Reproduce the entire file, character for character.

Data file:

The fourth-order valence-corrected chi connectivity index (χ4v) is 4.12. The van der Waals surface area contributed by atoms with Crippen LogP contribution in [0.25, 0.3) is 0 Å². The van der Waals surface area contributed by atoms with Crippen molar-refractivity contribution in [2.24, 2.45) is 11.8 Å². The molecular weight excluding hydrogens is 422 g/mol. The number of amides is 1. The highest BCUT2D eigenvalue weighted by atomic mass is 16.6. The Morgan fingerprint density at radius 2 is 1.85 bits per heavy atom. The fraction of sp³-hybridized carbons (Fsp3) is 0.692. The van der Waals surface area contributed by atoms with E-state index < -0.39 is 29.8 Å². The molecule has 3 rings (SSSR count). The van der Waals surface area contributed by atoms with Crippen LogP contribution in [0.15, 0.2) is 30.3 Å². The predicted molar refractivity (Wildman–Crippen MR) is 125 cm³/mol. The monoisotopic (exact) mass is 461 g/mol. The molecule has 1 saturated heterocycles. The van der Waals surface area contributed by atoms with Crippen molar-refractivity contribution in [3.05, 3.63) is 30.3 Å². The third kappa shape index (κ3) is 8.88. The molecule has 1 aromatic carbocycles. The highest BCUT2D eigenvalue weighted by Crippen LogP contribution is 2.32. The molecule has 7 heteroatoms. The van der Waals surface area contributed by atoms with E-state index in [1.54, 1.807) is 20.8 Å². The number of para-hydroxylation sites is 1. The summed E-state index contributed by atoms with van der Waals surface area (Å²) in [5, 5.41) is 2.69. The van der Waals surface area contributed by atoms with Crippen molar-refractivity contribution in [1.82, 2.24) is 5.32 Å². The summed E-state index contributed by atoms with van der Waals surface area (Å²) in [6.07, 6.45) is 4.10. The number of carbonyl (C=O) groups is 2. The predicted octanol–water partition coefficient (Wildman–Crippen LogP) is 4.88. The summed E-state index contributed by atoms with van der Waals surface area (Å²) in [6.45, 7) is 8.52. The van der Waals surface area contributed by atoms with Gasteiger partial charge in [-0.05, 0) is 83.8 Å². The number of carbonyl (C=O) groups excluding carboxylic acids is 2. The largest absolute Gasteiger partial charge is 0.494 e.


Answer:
The fourth-order valence-corrected chi connectivity index (χ4v) is 4.12. The van der Waals surface area contributed by atoms with Crippen LogP contribution in [0.25, 0.3) is 0 Å². The van der Waals surface area contributed by atoms with Crippen molar-refractivity contribution in [2.24, 2.45) is 11.8 Å². The molecular weight excluding hydrogens is 422 g/mol. The number of amides is 1. The highest BCUT2D eigenvalue weighted by atomic mass is 16.6. The Morgan fingerprint density at radius 2 is 1.85 bits per heavy atom. The fraction of sp³-hybridized carbons (Fsp3) is 0.692. The van der Waals surface area contributed by atoms with E-state index < -0.39 is 29.8 Å². The molecule has 3 rings (SSSR count). The van der Waals surface area contributed by atoms with Crippen LogP contribution in [0.15, 0.2) is 30.3 Å². The predicted molar refractivity (Wildman–Crippen MR) is 125 cm³/mol. The monoisotopic (exact) mass is 461 g/mol. The molecule has 1 saturated heterocycles. The van der Waals surface area contributed by atoms with Crippen molar-refractivity contribution in [3.05, 3.63) is 30.3 Å². The third kappa shape index (κ3) is 8.88. The molecule has 1 aromatic carbocycles. The highest BCUT2D eigenvalue weighted by Crippen LogP contribution is 2.32. The molecule has 7 heteroatoms. The van der Waals surface area contributed by atoms with E-state index in [1.54, 1.807) is 20.8 Å². The number of para-hydroxylation sites is 1. The summed E-state index contributed by atoms with van der Waals surface area (Å²) in [5, 5.41) is 2.69. The van der Waals surface area contributed by atoms with Crippen molar-refractivity contribution in [1.82, 2.24) is 5.32 Å². The summed E-state index contributed by atoms with van der Waals surface area (Å²) in [6.07, 6.45) is 4.10. The number of carbonyl (C=O) groups is 2. The predicted octanol–water partition coefficient (Wildman–Crippen LogP) is 4.88. The summed E-state index contributed by atoms with van der Waals surface area (Å²) in [6.45, 7) is 8.52. The van der Waals surface area contributed by atoms with Gasteiger partial charge in [-0.05, 0) is 83.8 Å². The number of carbonyl (C=O) groups excluding carboxylic acids is 2. The largest absolute Gasteiger partial charge is 0.494 e.